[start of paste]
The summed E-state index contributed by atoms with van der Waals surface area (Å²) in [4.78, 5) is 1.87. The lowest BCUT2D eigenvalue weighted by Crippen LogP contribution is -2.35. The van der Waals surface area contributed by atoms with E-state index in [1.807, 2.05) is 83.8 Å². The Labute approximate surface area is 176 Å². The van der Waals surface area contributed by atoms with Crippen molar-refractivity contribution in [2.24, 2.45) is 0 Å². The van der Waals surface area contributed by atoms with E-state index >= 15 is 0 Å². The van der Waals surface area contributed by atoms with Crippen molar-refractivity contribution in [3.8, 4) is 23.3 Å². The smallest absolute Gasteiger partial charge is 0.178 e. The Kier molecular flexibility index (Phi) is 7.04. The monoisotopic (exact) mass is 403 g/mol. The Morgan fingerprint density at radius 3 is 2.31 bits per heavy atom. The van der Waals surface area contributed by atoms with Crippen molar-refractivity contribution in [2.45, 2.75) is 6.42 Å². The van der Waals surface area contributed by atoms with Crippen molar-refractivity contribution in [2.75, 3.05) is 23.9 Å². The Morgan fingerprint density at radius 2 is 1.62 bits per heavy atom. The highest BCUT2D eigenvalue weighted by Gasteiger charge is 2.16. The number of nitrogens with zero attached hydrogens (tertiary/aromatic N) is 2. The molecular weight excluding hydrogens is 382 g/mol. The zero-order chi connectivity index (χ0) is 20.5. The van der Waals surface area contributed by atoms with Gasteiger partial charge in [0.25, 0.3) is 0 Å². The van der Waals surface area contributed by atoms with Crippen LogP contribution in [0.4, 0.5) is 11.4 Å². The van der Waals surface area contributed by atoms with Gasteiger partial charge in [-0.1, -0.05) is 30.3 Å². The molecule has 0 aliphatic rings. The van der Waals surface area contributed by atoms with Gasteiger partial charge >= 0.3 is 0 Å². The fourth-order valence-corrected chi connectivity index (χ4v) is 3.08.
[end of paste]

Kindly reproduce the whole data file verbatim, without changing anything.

The summed E-state index contributed by atoms with van der Waals surface area (Å²) in [4.78, 5) is 1.87. The lowest BCUT2D eigenvalue weighted by Crippen LogP contribution is -2.35. The van der Waals surface area contributed by atoms with E-state index in [1.807, 2.05) is 83.8 Å². The Labute approximate surface area is 176 Å². The van der Waals surface area contributed by atoms with Crippen molar-refractivity contribution in [2.24, 2.45) is 0 Å². The van der Waals surface area contributed by atoms with E-state index >= 15 is 0 Å². The van der Waals surface area contributed by atoms with Crippen molar-refractivity contribution in [3.8, 4) is 23.3 Å². The smallest absolute Gasteiger partial charge is 0.178 e. The Kier molecular flexibility index (Phi) is 7.04. The monoisotopic (exact) mass is 403 g/mol. The Morgan fingerprint density at radius 3 is 2.31 bits per heavy atom. The van der Waals surface area contributed by atoms with Crippen molar-refractivity contribution in [2.45, 2.75) is 6.42 Å². The van der Waals surface area contributed by atoms with Crippen molar-refractivity contribution in [2.75, 3.05) is 23.9 Å². The Morgan fingerprint density at radius 2 is 1.62 bits per heavy atom. The highest BCUT2D eigenvalue weighted by Gasteiger charge is 2.16. The number of nitrogens with zero attached hydrogens (tertiary/aromatic N) is 2. The molecular weight excluding hydrogens is 382 g/mol. The zero-order chi connectivity index (χ0) is 20.5. The van der Waals surface area contributed by atoms with Gasteiger partial charge in [0.25, 0.3) is 0 Å². The van der Waals surface area contributed by atoms with Crippen LogP contribution in [0.4, 0.5) is 11.4 Å². The van der Waals surface area contributed by atoms with Gasteiger partial charge in [-0.1, -0.05) is 30.3 Å². The molecule has 0 aliphatic rings. The van der Waals surface area contributed by atoms with Gasteiger partial charge >= 0.3 is 0 Å². The fourth-order valence-corrected chi connectivity index (χ4v) is 3.08.